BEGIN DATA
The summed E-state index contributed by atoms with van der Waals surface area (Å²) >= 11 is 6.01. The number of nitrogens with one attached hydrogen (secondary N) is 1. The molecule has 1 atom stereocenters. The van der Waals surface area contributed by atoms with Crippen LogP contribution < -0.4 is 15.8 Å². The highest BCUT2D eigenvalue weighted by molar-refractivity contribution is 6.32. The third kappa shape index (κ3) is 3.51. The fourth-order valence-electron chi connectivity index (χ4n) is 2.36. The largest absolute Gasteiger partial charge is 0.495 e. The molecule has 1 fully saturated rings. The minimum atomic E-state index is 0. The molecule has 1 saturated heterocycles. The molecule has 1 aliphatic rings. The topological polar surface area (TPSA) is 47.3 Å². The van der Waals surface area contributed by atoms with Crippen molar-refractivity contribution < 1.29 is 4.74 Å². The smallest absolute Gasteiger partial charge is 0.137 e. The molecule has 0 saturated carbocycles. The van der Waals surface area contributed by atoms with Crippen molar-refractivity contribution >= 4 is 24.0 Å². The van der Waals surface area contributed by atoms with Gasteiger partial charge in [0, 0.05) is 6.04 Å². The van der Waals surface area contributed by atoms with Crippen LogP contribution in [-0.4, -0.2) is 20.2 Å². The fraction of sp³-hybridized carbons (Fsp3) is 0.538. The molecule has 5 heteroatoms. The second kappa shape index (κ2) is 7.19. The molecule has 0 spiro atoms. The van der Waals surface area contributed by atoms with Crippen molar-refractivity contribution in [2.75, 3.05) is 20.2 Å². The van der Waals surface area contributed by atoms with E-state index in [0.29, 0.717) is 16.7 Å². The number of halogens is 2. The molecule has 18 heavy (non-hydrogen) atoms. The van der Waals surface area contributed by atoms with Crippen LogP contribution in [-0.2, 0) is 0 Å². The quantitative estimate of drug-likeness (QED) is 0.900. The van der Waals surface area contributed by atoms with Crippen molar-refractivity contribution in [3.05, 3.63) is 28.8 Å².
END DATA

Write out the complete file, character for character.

The summed E-state index contributed by atoms with van der Waals surface area (Å²) >= 11 is 6.01. The number of nitrogens with one attached hydrogen (secondary N) is 1. The molecule has 1 atom stereocenters. The van der Waals surface area contributed by atoms with Crippen LogP contribution < -0.4 is 15.8 Å². The highest BCUT2D eigenvalue weighted by molar-refractivity contribution is 6.32. The third kappa shape index (κ3) is 3.51. The fourth-order valence-electron chi connectivity index (χ4n) is 2.36. The largest absolute Gasteiger partial charge is 0.495 e. The molecule has 1 fully saturated rings. The minimum atomic E-state index is 0. The molecule has 1 saturated heterocycles. The molecule has 1 aliphatic rings. The topological polar surface area (TPSA) is 47.3 Å². The van der Waals surface area contributed by atoms with Crippen molar-refractivity contribution < 1.29 is 4.74 Å². The smallest absolute Gasteiger partial charge is 0.137 e. The molecule has 0 saturated carbocycles. The van der Waals surface area contributed by atoms with Crippen molar-refractivity contribution >= 4 is 24.0 Å². The van der Waals surface area contributed by atoms with Gasteiger partial charge in [0, 0.05) is 6.04 Å². The van der Waals surface area contributed by atoms with Crippen LogP contribution in [-0.4, -0.2) is 20.2 Å². The fraction of sp³-hybridized carbons (Fsp3) is 0.538. The molecule has 5 heteroatoms. The second kappa shape index (κ2) is 7.19. The molecule has 0 spiro atoms. The van der Waals surface area contributed by atoms with Crippen molar-refractivity contribution in [2.75, 3.05) is 20.2 Å². The van der Waals surface area contributed by atoms with E-state index in [0.29, 0.717) is 16.7 Å². The number of halogens is 2. The molecule has 18 heavy (non-hydrogen) atoms. The van der Waals surface area contributed by atoms with Crippen LogP contribution in [-0.2, 0) is 0 Å². The quantitative estimate of drug-likeness (QED) is 0.900. The van der Waals surface area contributed by atoms with Crippen molar-refractivity contribution in [3.05, 3.63) is 28.8 Å².